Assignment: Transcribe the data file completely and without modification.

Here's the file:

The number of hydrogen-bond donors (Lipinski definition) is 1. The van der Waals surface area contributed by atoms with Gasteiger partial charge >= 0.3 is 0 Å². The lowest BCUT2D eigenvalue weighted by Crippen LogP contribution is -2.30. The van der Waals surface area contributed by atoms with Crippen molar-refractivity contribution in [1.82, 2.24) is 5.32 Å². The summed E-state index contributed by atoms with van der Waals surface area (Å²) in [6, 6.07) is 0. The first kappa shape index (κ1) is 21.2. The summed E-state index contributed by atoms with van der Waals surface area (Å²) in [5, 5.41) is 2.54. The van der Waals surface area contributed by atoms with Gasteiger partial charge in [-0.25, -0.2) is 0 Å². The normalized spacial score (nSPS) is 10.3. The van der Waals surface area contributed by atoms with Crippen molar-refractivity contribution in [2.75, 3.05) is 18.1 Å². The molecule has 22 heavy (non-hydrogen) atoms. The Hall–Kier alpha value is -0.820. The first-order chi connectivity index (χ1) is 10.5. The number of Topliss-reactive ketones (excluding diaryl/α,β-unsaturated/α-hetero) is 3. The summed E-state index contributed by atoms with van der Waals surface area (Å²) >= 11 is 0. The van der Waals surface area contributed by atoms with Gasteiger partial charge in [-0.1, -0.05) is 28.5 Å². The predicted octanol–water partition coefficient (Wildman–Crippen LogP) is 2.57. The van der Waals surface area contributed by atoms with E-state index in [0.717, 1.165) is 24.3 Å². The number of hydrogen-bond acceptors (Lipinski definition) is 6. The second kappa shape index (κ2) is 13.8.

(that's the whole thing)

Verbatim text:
The number of hydrogen-bond donors (Lipinski definition) is 1. The van der Waals surface area contributed by atoms with Gasteiger partial charge >= 0.3 is 0 Å². The lowest BCUT2D eigenvalue weighted by Crippen LogP contribution is -2.30. The van der Waals surface area contributed by atoms with Crippen molar-refractivity contribution in [1.82, 2.24) is 5.32 Å². The summed E-state index contributed by atoms with van der Waals surface area (Å²) in [6, 6.07) is 0. The first kappa shape index (κ1) is 21.2. The summed E-state index contributed by atoms with van der Waals surface area (Å²) in [5, 5.41) is 2.54. The van der Waals surface area contributed by atoms with Gasteiger partial charge in [-0.25, -0.2) is 0 Å². The normalized spacial score (nSPS) is 10.3. The van der Waals surface area contributed by atoms with Crippen molar-refractivity contribution in [2.75, 3.05) is 18.1 Å². The molecule has 22 heavy (non-hydrogen) atoms. The Hall–Kier alpha value is -0.820. The first-order chi connectivity index (χ1) is 10.5. The number of Topliss-reactive ketones (excluding diaryl/α,β-unsaturated/α-hetero) is 3. The summed E-state index contributed by atoms with van der Waals surface area (Å²) >= 11 is 0. The van der Waals surface area contributed by atoms with Gasteiger partial charge in [-0.1, -0.05) is 28.5 Å². The predicted octanol–water partition coefficient (Wildman–Crippen LogP) is 2.57. The van der Waals surface area contributed by atoms with E-state index in [0.717, 1.165) is 24.3 Å². The number of hydrogen-bond acceptors (Lipinski definition) is 6. The second kappa shape index (κ2) is 13.8.